This month’s theme for self-care Sunday fits perfectly for the end of 2018—preparing for the New Year. I find that the beginning of December provides a space for reflection and planning before the hectic holidays begin.
Preparing for the New Year: Why I Hate New Year’s Resolutions
Let’s talk about New Year’s Resolutions. I hate them. Why? Because the gym overflows with earnest exercisers for two weeks every January (and my workouts take longer). By the third week of January, the crowd starts to clear out. By February, only a few who made resolutions remain. Based on the evidence at the local gym, New Year’s resolutions don’t work. Well, they work to sell gym memberships, but little real transformation happens. I hate things that don’t work.
The whole preparing for the New Year by making resolutions reminds me of the scene in Pride and Prejudice where the regal Lady Catherine insists that her daughter would be one of the best piano players…if she had learned to play; the best dancer…if she had learned to dance. We easily see ourselves as one of the best…if only we took the time to put in the work required to achieve that goal.
We let the hype surrounding New Year’s resolutions charm us into believing a fairy-tale version of ourselves. And we all know what happens to castles in the sky. They vanish in February. How then, do we reconcile the desire to change with actually changing?
We like new starts—new years, new decades, and first days of the week. But we also need to understand that unless we have intrinsic motivation for change, our resolutions will evaporate faster than an ice cube on asphalt in August in Austin. According to Greg Chertok in an article published in U.S. News and World Report, “When we work out for intrinsic reasons, we gain feelings of self-control and empowerment, since our reasons are our own.” In other words, don’t rely on the New Year’s Resolution hype to bolster you through changes you’re not ready to commit to.
How to Find Lasting Solutions
Instead of falling for the resolution hype, spend time (it doesn’t have to happen in December—any month works fine) reflecting on areas in your life where you would like to experience transformation. Don’t get hung up on whether the transformation seems doable, just jot down a list of changes you’d like to make.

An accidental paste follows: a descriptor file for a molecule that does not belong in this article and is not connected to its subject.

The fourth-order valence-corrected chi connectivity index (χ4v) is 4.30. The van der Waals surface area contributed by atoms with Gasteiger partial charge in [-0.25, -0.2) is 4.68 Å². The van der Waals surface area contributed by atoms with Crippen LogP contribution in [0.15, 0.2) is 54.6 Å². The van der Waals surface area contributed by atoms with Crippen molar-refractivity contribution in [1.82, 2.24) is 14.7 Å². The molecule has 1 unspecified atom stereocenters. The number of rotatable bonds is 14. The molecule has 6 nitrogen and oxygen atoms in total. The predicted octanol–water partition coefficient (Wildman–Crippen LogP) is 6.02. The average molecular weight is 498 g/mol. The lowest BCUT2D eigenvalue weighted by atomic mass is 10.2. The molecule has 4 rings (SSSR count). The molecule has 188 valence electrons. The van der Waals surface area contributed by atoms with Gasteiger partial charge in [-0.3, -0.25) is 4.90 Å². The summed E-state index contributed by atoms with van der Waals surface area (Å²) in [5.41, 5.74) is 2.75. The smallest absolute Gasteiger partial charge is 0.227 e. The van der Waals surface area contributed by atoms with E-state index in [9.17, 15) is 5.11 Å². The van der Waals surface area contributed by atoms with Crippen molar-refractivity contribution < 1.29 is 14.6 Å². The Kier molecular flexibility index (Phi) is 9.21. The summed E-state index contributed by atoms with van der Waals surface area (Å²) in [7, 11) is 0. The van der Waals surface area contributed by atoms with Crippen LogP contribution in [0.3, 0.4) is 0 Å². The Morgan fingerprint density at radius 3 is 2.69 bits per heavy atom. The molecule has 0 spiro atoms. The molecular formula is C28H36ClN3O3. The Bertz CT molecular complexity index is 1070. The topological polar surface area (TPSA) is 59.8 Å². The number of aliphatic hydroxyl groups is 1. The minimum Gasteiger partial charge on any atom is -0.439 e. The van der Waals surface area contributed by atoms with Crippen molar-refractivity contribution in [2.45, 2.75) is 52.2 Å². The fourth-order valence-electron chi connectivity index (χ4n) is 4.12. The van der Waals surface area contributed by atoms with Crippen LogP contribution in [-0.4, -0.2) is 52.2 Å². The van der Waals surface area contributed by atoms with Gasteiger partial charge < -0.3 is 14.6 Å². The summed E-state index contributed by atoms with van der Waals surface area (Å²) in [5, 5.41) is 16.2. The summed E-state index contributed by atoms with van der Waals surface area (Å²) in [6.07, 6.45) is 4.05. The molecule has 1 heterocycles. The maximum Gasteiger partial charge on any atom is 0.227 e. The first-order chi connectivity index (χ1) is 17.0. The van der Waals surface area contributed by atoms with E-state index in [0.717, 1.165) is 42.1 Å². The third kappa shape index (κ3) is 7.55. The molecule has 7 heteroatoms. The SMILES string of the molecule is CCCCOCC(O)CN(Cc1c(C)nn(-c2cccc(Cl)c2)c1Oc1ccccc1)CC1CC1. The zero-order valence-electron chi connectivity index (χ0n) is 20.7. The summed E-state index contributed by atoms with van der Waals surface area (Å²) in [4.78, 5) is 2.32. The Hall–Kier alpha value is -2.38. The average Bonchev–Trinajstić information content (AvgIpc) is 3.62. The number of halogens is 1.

Once you finish your list, take time to write out WHY you want that transformation. For example, a little over a year ago I realized that I wasted immense amounts of time playing Candy Crush. It got so bad that I would pull out my phone during lulls in conversation at the dinner table. Candy Crush is not inherently evil, but for me, the relationship had gone from casual to too intense. I didn’t want to exclude people and shut them out because of a stupid game on my phone.
I knew I needed to make a change, and why I wanted to make it.
Problem: I spent too much time on a mindless app.
Why: I wanted to be present when I was around people and stop wasting time doing something that stressed me out.
Solution: Stop playing Candy Crush, and choose a healthier habit for waiting in lines.
When I identified the problem and discovered my why, I found it easy to come up with a solution and quit cold turkey. I had high intrinsic motivation.
Sometimes, you’ll need an interim solution to help you change a habit. For me, I decided to do something mindless that would at least earn airline mile points—answer surveys. After three months without Candy Crush and using the survey crutch, I started using Pinterest for my blog and discovered an even better habit. Now when I need a mindless activity, I pin things to my boards that will help my readers.
The Science Behind Preparing for a Change
Research bears out my formula for finding solutions instead of just making resolutions. Susan Krauss Whitbourne, Ph.D, explains in an article for Psychology Today ()that when you institute a change that you know you need to make, “you will handle the situation more successfully if you employ problem-focused coping.” She suggests that planning small steps towards accomplishing the goal and keeping track of your progress will also help you ultimately reach your goal.
I’ve also found it helpful to give myself an alternative to the bad habit. In my personal Candy Crush saga, I substituted something that would help me (by building airline miles and then serving my readers through Pinterest boards). If you don’t have an ‘instead of’ already planned out, it’s easy to fall back into the undesirable habit.
When I started my healthy weight odyssey back in 2010, emotional eating had me firmly in its grip. I made a commitment to drinking a big glass of water and going for a ten-minute walk before I ate anything. This diversionary tactic worked like a charm. After ten minutes of walking, the cravings disappeared. The time out in nature gave me a fresh perspective on whatever problem had made me emotional in the first place. I eventually lost 40 lbs.
In both instances, I had a crutch in place to help distract me. We all need crutches at times to help support us through a transitional period—whether it’s a physical or emotional transition.
Take these steps for preparing mentally for the New Year:
- List new behaviors you’d like to develop.
- Brainstorm the reasons you want to make those changes.
- Choose two or three behaviors that have a high intrinsic value for you.
- Plan out solutions.
- Use interim crutches.
- Celebrate your victories!
How Will You Prepare for the New Year?
Do you have any new behaviors or habits that you’ve successfully changed? What worked best for you? We can all learn from each other (and cheer each other on)!
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